By Jill Dougherty
As Secretary of State John Kerry embraced Israeli Justice Minister Tsipi Livini and warmly shook hands with chief Palestinian negotiator Saeb Erakat at the State Department on Tuesday there was a deja-vu moment.
A flashback to September 1993 when President Bill Clinton embraced Israeli Prime Minister Yitzhak Rabin and PLO leader Yasser Arafat on the South Lawn of the White House.
This is just the beginning of a revived peace process that could easily crumble, as Clinton’s Oslo accords did and Kerry admitted: “I know the path is difficult. There is no shortage of passionate skeptics.”
The secretary of state, however, did succeed in getting two representatives together at the State Department to work out details of where this new push for peace is headed.
Substantive talks, Kerry announced, will take place within the next two weeks either in Israel or in the Palestinian territories, with “all of the final-status issues, all of the core issues, and all other issues … on the table for negotiation.”
The objective, he said, is to achieve a final-status agreement over the course of the next nine months.
President Barack Obama met with the two negotiators at the White House and a senior White House official told reporters the president is “impressed with the outlook and the atmosphere” and it appears the two sides are coming to the table with the “seriousness that will be necessary to tackle the challenges ahead.”
At the expected upcoming talks, the United States will be a “facilitator,” officials say. A senior State Department official called it an “indispensable role,” but the talks are direct negotiations between the two sides.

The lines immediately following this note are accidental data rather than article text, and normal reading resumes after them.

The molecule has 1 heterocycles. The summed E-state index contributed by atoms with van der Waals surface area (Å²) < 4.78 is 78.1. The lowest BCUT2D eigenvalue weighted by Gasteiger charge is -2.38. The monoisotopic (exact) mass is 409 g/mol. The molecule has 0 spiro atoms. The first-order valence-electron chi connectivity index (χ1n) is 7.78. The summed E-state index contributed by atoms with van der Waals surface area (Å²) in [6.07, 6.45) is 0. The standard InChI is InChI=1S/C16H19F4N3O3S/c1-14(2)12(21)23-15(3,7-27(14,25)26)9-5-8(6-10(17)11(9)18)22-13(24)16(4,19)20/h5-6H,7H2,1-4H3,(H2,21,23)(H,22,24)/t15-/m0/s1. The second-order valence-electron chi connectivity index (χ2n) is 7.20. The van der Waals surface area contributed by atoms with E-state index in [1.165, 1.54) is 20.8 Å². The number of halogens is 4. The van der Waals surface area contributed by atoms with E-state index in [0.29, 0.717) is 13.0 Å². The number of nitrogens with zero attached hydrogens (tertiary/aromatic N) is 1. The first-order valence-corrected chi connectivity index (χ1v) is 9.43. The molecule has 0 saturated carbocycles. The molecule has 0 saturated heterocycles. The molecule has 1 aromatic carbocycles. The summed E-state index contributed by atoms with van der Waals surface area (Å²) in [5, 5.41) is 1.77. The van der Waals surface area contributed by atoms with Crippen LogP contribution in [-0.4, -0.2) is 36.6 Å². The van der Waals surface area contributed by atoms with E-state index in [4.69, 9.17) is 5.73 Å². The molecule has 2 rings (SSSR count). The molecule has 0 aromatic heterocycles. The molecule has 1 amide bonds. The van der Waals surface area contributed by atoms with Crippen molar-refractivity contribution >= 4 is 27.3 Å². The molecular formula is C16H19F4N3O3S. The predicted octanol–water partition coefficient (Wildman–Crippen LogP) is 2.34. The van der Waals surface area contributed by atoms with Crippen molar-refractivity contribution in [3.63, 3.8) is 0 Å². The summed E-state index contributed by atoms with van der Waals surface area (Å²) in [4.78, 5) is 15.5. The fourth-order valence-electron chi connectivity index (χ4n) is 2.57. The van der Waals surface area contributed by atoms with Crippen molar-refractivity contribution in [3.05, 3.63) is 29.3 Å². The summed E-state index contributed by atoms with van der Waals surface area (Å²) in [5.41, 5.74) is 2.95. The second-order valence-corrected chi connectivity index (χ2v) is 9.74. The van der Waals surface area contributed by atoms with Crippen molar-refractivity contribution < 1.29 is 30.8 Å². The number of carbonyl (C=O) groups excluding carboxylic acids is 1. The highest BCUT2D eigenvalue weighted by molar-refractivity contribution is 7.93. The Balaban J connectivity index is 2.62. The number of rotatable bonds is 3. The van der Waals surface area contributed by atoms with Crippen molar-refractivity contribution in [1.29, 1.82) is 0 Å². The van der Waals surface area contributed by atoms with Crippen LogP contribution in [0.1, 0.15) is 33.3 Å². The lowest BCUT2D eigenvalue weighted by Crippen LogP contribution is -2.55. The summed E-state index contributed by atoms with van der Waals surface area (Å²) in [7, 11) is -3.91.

On hand will be Kerry’s new special envoy, Ambassador Martin Indyk, who is expected to spend a considerable amount of time in the region through early next year.
Both sides took risks to launch the talks, officials say with Israeli Prime Minister Benjamin Netanyahu deciding to free 104 Palestinian prisoners which sparked an angry response among some Israeli.
Palestinian president Mahmoud Abbas, the officials say, “experienced political heat” for agreeing to negotiations. “We all know that leaders are going to have to do courageous and difficult things” to advance the process, said the White House official.
To aid the process, the Obama administration plans to leverage the private sector here and abroad to make “significant” investments in the Palestinian-controlled areas of the West bank and the Gaza strip to create sustainable growth.
‘This is not a U.S. assistance program,” the State Department official cautions. “This is not a bi-lateral aid program. We are not going to be seeking an appropriation or money to provide assistance to the Palestinians. This is not what it’s about.”
“If you give bilateral assistance once then the money gets spent and you’re right back at the beginning. If you create an environment where foreign investment comes flowing in, which is exactly what are trying to do here, then that should be sustainable over time.”
But John Kerry “already feels the clock is ticking,” the official says.
There will be provocations, officials predict, and Israeli settlement activity is likely to continue. But if the Obama administration had not been able to get negotiations going again, the White House official said, there could have been a “train wreck.”
“It’s going to take “very, very tough choices” by Israeli and Palestinian leaders to get where the administration hopes the process will go, the State Department official says, but “this is an opportunity that may not come around again.”